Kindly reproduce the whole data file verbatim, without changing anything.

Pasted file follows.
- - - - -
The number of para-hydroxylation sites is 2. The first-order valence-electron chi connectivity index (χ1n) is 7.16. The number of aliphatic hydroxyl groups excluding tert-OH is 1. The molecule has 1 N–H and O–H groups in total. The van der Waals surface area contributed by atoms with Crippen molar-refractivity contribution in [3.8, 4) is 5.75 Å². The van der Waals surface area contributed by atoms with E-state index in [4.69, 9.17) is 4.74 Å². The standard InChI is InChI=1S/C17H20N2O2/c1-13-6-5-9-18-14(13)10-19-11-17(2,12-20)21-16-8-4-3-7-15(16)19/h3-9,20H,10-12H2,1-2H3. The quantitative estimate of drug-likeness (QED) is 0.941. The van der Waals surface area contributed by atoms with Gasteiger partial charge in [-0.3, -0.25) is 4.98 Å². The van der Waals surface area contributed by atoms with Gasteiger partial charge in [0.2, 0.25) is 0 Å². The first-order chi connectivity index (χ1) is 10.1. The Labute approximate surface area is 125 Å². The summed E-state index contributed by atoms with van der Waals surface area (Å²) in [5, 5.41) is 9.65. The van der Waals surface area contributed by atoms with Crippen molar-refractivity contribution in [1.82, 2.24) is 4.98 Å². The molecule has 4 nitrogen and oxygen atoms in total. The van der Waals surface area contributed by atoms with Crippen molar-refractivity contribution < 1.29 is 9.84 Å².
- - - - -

The number of para-hydroxylation sites is 2. The first-order valence-electron chi connectivity index (χ1n) is 7.16. The number of aliphatic hydroxyl groups excluding tert-OH is 1. The molecule has 1 N–H and O–H groups in total. The van der Waals surface area contributed by atoms with Crippen molar-refractivity contribution in [3.8, 4) is 5.75 Å². The van der Waals surface area contributed by atoms with E-state index in [4.69, 9.17) is 4.74 Å². The standard InChI is InChI=1S/C17H20N2O2/c1-13-6-5-9-18-14(13)10-19-11-17(2,12-20)21-16-8-4-3-7-15(16)19/h3-9,20H,10-12H2,1-2H3. The quantitative estimate of drug-likeness (QED) is 0.941. The van der Waals surface area contributed by atoms with Gasteiger partial charge in [-0.3, -0.25) is 4.98 Å². The van der Waals surface area contributed by atoms with Gasteiger partial charge in [0.2, 0.25) is 0 Å². The first-order chi connectivity index (χ1) is 10.1. The Labute approximate surface area is 125 Å². The summed E-state index contributed by atoms with van der Waals surface area (Å²) in [5, 5.41) is 9.65. The van der Waals surface area contributed by atoms with Crippen molar-refractivity contribution in [1.82, 2.24) is 4.98 Å². The molecule has 4 nitrogen and oxygen atoms in total. The van der Waals surface area contributed by atoms with Crippen molar-refractivity contribution < 1.29 is 9.84 Å².